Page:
For example, I was recently re-reading the Darkness Revealed adventure trilogy for White Wolf’s Trinity roleplaying game. I like the potential of these adventures a great deal, but large swaths of them are given over to describing the detailed activities and personal dramas of the NPCs. The PCs rarely have any way of learning about these dramas, which means that their experience while playing through this campaign is a little like the captain of the Titanic observing an iceberg — he’s only seeing the top 10% and the rest of it’s a wreck.

The other example I always think of when talking about this wrong-headed design approach is the Ravenloft adventure Touch of Death. I found this module in the public library when I was twelve or thirteen years old. I remember reading through it and thinking that it had a pretty amazing story… and then I realized that there was absolutely no way that the PCs playing through the adventure would ever see it. The entire thing dealt with an immense and ancient power struggle between legendary NPCs. The PCs had no way of learning the history of the conflict or even, in many respects, knowing that there was a struggle going on. If you played the adventure as written, it would consist of the PCs stumbling from one incomprehensible sequence of events to another.

These are extreme examples, but they impart an important lesson: If the players never see it, then it might as well have never happened.

And look at it from the opposite point of view: If you’ve got this really interesting bit of history or lore or back story that you’re developing… well, don’t you want the players to see it? Wouldn’t it be nice to share what you’ve created?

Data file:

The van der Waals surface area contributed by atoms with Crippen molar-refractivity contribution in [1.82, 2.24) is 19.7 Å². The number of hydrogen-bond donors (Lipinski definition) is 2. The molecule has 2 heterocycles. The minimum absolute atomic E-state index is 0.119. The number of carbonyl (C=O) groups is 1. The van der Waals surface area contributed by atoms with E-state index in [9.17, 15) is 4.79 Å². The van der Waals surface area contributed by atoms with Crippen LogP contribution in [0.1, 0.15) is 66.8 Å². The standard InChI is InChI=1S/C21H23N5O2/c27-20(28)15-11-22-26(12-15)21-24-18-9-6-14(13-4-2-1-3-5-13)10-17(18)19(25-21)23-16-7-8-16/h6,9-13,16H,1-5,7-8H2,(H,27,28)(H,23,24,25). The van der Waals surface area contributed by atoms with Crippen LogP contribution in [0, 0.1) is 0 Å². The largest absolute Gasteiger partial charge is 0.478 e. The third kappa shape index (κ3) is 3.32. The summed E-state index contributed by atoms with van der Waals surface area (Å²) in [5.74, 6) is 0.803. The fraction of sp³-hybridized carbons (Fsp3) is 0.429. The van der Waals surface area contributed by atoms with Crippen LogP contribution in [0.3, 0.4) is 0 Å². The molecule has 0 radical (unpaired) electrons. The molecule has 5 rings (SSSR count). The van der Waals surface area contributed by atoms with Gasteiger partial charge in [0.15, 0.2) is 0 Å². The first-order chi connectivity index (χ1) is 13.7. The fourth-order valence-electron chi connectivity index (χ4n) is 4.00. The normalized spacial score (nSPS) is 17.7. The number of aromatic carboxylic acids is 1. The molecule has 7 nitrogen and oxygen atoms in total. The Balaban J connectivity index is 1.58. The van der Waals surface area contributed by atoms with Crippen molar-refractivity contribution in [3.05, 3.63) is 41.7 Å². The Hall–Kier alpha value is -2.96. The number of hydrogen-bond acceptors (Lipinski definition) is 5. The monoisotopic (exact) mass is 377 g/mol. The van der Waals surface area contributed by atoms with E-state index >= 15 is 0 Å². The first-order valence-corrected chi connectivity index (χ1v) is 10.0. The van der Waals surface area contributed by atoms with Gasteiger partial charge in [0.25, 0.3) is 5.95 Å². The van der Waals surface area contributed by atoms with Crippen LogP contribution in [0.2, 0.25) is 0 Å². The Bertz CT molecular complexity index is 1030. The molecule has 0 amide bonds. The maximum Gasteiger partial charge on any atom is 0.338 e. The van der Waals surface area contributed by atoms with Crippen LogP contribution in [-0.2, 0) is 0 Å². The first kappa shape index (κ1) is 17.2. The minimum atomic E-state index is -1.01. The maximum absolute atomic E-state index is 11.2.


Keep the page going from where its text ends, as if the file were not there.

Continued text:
Okay, so you’ve developed the character background for Lord Dartmouth. This conniving fellow has a long history of Machiavellian murder and mayhem to his credit and you want the PCs to learn of his villainy (either because you want to motivate them to oppose him or it’s necessary information for stopping him or just because it’s interesting).

The first thing you have to remember is that the players have a short attention span. If you try to give them the entire history of Lord Dartmouth in a single sitting, they will tune out.

They’ll partly tune out because they don’t want to listen to a three minute monologue about some esoteric piece of lore that doesn’t mean anything to them. But they’ll also tune out because it’s actually not that easy to process and remember all of that information. Maybe if they were taking notes… but taking notes isn’t particularly fun for most people.

We’ll be delving into more specific methods for actually delivering the information. But regardless of the method you end up using, you need to focus on giving out small bursts of detailed information. This doesn’t mean that everything in the game needs to be simplistic — it just means that the players are more likely to process, remember, and care about complex ideas if they’re delivered in smaller and more comprehensible pieces.

In many ways this is also a more effective technique from a dramatic standpoint. Slowly revealing the big picture piece by piece is usually far more interesting than having McLecture the Scottish Elf explaining it all in a big lump.